Another view of the lever in walk mode.

Full Vibram sole for getting after it in the mountains!

Like many fine things, these boots are made in Italy.  Also note 287 is the sole length for a size 27 (whole sizes only).  This is quite short and the sole is rockered making for easy walking, scrambling, and climbing.  

Quick step tech inserts

With a quick lift of the lever, it's easy to adjust the cuff.  Also, note the power cuff, which I'll probably remove as I never secure it anyway = less weight.

Rear articulation is near my physical limit

Forward articulation maxes out my range of motion.  Perhaps more important is the lack of resistance when moving through the full range. 

A critical piece that appears simple to replace should something go wrong (in fact, all parts seem easy to replace).


It is not likely to be the high altitude boot of choice given it's open design but I think it's certainly warm enough for anywhere in the lower 48.  The Crested Butte guys all run them and they live in one of the coldest ski towns out there.  Although, with the boa lace system, it's rather easy to "open" the forefoot and improve circulation.  Perhaps by sizing up and using an overboot, these could be used on Denali or other like places?  Thoughts?  

It's still not a pure race boot for those looking for that sort of thing.  Weighing in at around 850 grams will put you at a 150-300 gram disadvantage per foot when compared to some of the lighter options for racing.  But that said, I have switched back and forth between the Alien and the Stratos and not noticed a significant difference when actually on my feet.  Also, when compared to the rest of the available touring options, the Alien is 200 grams to pounds lighter (except for the PDG). 

Finally, there is a lot of open space that allows such freedom of movement around the cuff.  This does allow some snow to accumulate (although this wasn't bothersome) but the boots come with a proprietary gaiter that fits perfectly around the boa, rear bar, and lever and thus far seems to keep the snow out quite well (only used it once skinning, booting, and scrambling up Superior and Caridac Ridge). 

The well fitting gaiter does a good job at keeping the snow out of the open shell.

Even though it's reinforced along the inside, it may not last nearly as long as the boots.  Perhaps some waterproof treatment like Nikwax would be the way to go?

Final thoughts:

I love it and I'm sure I'll love the 1.0 even more.  I think I've finally found a boot that appears durable, weighs less than any non race boot but walks like one, and is impressive on the downhill.  I'll try it out over the next few months with a variety of skis while using it for all of my skiing and then report back.  But preliminarily, they seem to be game changers by stepping up how far and fast we can go on what seems to be a reliable well performing boot!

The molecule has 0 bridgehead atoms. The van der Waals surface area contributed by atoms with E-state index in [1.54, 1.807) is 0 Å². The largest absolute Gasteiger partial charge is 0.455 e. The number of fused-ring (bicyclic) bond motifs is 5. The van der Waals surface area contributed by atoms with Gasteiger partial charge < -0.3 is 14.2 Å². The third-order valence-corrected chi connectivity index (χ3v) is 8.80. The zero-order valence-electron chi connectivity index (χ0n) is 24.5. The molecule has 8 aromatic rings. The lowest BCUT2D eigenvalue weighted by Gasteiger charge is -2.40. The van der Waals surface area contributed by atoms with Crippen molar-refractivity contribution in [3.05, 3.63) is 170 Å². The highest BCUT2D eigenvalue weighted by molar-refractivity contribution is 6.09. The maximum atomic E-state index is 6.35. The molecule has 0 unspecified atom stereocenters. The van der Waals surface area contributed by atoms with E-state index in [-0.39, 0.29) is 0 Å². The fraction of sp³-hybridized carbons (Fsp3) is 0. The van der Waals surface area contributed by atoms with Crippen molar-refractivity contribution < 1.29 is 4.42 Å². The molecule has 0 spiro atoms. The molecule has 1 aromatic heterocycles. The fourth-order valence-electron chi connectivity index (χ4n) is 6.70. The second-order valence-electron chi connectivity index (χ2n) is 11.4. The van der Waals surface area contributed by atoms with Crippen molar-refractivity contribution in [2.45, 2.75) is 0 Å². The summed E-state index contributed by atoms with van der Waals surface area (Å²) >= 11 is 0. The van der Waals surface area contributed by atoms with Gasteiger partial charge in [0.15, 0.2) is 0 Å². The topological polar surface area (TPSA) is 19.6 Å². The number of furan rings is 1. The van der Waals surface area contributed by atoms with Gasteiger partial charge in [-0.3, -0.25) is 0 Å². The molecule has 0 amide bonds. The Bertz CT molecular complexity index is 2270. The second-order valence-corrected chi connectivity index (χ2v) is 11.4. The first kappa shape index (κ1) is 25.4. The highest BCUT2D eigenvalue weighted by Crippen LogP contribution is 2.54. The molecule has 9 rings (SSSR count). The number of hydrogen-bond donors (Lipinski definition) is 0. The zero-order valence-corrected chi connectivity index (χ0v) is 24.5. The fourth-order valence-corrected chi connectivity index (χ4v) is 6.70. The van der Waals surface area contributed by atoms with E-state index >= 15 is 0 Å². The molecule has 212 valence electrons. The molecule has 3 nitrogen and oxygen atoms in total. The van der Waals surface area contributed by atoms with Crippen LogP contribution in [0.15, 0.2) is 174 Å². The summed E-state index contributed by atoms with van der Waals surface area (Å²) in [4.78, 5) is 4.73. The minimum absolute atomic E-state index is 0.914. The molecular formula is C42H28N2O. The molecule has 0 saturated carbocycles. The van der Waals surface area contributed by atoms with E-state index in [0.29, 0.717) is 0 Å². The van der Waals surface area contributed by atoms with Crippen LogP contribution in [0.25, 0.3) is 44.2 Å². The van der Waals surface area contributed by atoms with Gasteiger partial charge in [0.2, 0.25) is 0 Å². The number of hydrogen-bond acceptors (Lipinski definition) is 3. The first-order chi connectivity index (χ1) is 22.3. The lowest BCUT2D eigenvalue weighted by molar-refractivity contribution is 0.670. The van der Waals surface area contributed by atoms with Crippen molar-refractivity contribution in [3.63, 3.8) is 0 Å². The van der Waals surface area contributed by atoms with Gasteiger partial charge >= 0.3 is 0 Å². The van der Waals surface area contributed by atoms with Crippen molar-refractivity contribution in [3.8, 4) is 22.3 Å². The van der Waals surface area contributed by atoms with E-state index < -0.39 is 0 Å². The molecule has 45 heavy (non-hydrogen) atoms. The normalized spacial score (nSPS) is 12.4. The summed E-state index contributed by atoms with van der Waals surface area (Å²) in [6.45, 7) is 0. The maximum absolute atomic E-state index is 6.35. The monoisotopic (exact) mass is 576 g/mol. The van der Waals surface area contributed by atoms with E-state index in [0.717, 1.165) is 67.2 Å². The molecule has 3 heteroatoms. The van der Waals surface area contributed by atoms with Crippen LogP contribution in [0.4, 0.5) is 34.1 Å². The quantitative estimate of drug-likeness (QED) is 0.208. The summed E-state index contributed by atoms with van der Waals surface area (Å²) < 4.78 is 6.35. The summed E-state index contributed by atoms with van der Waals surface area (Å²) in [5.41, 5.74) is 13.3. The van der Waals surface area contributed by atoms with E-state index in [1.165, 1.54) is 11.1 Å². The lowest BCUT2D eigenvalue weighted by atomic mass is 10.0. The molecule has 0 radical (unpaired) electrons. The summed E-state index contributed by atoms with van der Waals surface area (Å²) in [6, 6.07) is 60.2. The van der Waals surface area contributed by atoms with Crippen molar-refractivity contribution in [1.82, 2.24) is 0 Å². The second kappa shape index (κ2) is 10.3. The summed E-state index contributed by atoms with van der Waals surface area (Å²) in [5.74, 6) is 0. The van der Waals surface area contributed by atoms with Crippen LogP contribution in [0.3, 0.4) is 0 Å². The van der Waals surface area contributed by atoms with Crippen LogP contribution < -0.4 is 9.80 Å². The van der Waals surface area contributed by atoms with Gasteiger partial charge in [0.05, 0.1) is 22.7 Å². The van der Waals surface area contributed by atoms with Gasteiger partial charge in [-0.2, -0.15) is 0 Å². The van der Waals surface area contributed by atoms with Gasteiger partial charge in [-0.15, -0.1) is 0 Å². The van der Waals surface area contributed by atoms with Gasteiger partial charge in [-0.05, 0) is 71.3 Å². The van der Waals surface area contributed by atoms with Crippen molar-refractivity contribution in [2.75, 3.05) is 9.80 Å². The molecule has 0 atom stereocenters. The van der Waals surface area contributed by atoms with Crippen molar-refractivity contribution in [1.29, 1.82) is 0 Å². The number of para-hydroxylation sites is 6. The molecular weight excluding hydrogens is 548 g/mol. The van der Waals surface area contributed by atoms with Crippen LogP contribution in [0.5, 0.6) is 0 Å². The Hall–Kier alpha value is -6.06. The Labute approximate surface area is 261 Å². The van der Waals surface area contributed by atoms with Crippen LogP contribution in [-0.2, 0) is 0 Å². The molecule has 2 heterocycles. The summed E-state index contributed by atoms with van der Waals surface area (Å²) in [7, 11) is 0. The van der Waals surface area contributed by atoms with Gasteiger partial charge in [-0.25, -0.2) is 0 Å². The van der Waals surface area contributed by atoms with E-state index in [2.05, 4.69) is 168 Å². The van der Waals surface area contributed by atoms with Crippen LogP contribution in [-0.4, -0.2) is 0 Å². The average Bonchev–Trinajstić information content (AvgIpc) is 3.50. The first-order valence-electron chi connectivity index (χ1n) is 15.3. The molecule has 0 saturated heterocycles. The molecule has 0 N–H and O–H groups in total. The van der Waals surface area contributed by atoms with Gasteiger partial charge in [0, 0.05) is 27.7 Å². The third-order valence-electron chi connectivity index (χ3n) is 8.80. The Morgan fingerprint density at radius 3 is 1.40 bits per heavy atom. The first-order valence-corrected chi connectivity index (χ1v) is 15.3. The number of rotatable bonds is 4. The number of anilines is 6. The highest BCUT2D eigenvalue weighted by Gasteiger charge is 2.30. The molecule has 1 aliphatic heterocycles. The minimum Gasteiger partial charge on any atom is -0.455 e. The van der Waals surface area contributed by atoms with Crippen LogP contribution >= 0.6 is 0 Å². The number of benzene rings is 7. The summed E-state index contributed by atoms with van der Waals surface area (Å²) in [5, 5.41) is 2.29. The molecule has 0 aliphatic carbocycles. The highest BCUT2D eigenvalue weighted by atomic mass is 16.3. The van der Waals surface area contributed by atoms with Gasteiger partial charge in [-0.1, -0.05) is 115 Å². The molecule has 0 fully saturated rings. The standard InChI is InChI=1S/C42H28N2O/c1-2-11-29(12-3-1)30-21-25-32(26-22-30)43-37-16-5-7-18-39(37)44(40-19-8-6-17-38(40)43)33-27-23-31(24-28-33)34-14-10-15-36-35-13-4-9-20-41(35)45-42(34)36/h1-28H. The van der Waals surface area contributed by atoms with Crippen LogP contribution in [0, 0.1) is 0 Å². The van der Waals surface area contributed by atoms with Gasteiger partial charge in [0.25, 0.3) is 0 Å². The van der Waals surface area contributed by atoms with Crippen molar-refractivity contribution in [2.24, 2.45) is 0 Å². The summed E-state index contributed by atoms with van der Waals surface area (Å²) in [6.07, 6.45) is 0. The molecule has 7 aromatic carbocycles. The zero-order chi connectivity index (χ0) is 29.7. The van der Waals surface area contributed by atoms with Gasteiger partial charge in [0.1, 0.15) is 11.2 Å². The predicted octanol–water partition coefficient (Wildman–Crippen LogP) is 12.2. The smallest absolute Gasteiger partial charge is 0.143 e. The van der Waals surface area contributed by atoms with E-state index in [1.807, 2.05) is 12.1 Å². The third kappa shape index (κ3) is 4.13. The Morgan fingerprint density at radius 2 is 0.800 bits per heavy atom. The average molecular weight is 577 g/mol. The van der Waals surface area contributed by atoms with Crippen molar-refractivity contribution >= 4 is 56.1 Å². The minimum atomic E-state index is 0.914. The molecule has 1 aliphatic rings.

So to close, here's a quote from the SCARPA web page that sums it up well,

"This new movement of merging rando race efficiency with ski mountaineering is changing the way we look at skiing on a big scale, even our backyard hills. This new freedom is taking the slog out of big days and turning large, formidable objectives into realities. Half of the adventure is simply getting there. And to have the tools that’ll take you farther than you thought? Higher than you’ve been? Oh, the places you’ll go."



  1. Great write up. I've been thinking about getting myself a pair of these for a while now, more for light'n'fast touring than racing, and the scales are definitely tipping.
    Just curious to hear your take on how big a ski you think these will drive?

  2. Hey Kaj, I think you're right on that they are best for light and fast touring/ski mountaineering. They aren't bad for a cheaper option as a race boot either. I took them out and skied the Ski Trab Volare's over nearly 9000 vert and found them to be more than adequate for that size ski (99 underfoot, 178 length, 1480 gms/ski). I was able to ski consistent dense powder pretty fast without problems. The only place they would give me trouble is in bounds on a bump run or in super variable conditions. But even then, I'll take the weight savings and walkability over other options.

  3. Any idea on the BSL of a 26 mondo?

  4. Hey Andy, can you compare downhill performance to the TLT5? Any noticeable difference in cuff height?

  5. Wow, I love my TLT5, and it is impressive to me that you seem to think these ski as well or better and walk better.

    Question about weights: how much does that gaiter way? Seems only fair to include it in the weight.

  6. How is the durability of that gaiter? And does it stay in place well?

  7. I'd also appreciate info on comparison to TLT5 (mountain) stiffness. It would be nice if it was at least as stiff as this boot with the tongues in, but that's alot to ask for in a non carbon boot.

  8. You said you were in a 27, what is your normal shoe size, I'm trying to decide between 27 or 28 ?